This is all very interesting, but what use is it?
Well, the balancing point of all this is Man; the neutral, the centre ground. If you will.
But let us imagine a setting - let us call it Ante-Eden or Proto-Vertebrae - before humanity is created and placed in Vertebrea. There is explictly a Creator, but a distant one. It may be the Eightfold God, but there is no Eightfold Faith - for reasons best known to the Creator, Aspects of the Godhead or such concerned
These six proposed races exist in a land (Giants Proper and the Fey in the background). Those races opposed to one another are in tension, possibly even conflict - with allaiances of convenience with the other four.
The six races can fit nicely mechanically into the classes of The 52 Pages. Dwarves and Elves are pre-existing, Caprines replace Gnomes, Half-Giants as Fighters, Changelings as Wizards. 'Northerners' (centaurs/sorns/duergar) are Prophets: limited in weapon selection - they are only trained or restricted by a code to one weapon - and limited, if skilful in choice of spells (unless heterodox wizards). Rogues rather slip to one side. If nothing else, this is an explanation for the different powers of Character Classes.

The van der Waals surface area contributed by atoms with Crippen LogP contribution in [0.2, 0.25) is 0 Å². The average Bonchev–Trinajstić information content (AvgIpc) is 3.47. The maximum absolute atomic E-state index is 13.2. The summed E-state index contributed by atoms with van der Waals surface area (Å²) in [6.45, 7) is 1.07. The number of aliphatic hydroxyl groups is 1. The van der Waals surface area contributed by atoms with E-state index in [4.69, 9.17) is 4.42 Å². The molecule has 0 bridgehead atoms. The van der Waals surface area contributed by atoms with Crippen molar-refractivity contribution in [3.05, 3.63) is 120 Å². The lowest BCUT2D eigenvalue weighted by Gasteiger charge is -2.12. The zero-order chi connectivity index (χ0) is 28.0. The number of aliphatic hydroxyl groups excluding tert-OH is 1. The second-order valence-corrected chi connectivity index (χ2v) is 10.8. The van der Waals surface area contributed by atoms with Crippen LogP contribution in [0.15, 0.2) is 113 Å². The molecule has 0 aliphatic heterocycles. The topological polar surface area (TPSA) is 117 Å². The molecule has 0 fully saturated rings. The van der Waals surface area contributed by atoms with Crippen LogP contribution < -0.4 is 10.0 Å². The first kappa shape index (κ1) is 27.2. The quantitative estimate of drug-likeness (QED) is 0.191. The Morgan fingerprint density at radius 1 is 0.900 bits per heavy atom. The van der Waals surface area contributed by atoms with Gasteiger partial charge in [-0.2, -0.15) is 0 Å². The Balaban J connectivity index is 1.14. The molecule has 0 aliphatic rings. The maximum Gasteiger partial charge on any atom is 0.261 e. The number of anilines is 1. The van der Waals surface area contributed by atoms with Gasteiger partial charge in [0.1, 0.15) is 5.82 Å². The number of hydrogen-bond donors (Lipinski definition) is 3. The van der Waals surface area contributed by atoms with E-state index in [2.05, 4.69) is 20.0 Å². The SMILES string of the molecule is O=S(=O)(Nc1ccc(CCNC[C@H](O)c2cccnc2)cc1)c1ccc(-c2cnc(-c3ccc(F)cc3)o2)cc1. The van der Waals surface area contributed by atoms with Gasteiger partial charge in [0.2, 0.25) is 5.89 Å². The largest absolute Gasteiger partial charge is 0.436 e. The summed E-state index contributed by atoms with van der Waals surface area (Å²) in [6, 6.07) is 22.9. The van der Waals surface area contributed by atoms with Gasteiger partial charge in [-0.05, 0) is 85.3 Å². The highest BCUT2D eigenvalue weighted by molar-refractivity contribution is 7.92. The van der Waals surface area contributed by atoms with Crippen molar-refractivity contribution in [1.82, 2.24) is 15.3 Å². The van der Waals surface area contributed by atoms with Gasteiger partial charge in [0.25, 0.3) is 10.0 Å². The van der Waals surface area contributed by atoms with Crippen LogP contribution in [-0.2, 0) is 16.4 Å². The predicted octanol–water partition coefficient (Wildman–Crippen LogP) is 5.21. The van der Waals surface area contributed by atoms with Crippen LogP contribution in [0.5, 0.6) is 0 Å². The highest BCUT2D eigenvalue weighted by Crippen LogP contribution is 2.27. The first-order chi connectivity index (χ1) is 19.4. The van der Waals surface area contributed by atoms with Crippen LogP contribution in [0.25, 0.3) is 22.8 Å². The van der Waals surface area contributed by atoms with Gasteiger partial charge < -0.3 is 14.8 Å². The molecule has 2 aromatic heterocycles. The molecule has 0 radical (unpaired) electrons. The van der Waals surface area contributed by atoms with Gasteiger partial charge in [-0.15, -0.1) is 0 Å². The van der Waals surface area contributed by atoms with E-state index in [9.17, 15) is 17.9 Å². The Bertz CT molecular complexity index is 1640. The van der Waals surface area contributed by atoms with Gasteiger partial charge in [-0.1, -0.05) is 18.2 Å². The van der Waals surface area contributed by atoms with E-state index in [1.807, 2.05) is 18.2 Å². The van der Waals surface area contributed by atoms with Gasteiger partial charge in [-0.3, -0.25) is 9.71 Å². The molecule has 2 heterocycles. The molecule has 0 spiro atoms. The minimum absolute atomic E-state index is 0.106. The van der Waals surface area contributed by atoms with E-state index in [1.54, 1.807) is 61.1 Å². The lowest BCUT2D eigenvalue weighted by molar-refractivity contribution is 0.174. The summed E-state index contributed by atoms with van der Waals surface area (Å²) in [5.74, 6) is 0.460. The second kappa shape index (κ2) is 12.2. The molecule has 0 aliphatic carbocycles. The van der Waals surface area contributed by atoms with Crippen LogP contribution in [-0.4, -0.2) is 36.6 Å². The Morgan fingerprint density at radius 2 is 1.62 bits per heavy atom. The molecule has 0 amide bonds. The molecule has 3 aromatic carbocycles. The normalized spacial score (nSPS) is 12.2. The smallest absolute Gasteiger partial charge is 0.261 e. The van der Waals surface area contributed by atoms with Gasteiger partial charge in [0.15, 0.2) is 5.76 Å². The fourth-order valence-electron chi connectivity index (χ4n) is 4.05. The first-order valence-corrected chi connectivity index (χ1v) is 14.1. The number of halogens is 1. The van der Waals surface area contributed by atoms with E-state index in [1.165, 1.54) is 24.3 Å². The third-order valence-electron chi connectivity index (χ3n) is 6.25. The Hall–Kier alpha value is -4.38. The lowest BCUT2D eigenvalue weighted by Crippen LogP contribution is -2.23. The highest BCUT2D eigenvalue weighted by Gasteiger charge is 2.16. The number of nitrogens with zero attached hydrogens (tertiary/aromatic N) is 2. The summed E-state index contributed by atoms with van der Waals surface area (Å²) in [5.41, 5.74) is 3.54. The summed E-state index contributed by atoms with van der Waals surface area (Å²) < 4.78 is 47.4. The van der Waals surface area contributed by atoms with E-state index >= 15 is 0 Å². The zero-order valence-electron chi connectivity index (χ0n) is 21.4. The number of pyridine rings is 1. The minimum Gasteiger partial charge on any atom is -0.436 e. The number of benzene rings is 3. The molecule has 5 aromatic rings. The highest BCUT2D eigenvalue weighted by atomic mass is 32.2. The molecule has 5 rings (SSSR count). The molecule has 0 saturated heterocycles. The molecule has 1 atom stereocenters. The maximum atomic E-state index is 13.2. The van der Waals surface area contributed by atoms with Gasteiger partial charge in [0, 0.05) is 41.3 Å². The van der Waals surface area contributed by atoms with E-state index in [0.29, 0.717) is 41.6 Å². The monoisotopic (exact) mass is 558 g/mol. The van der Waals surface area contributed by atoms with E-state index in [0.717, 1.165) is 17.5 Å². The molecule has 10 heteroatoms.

This would be sufficient by itself: adventures in a young land, full of energy and antediluvian beasts. A party of adventurers driven by contradictory impulses.
But then a legion of angels claim a patch of prime real estate and start laying out wonderful gardens. How will these protagonists respond to the coming race? The promised capstone of creation? Will they make common cause with a Miltonian Lucifer-analogue? Will they welcome the new inhabitant of the world? How disappointed will they be in humankind (as personified by Ask/Embla, Meschia/Meschiane, &c.)?
[To return to Lewis again, you may wish to read Perelandra.]
This is fertile ground - though it seems quite devoid of ruins and dungeons. Not to mention a theological mire. But fertile enough that I should like to put together a Changeling class for The 52 Pages, and to sketch out the Northerner or Anti-Caprine.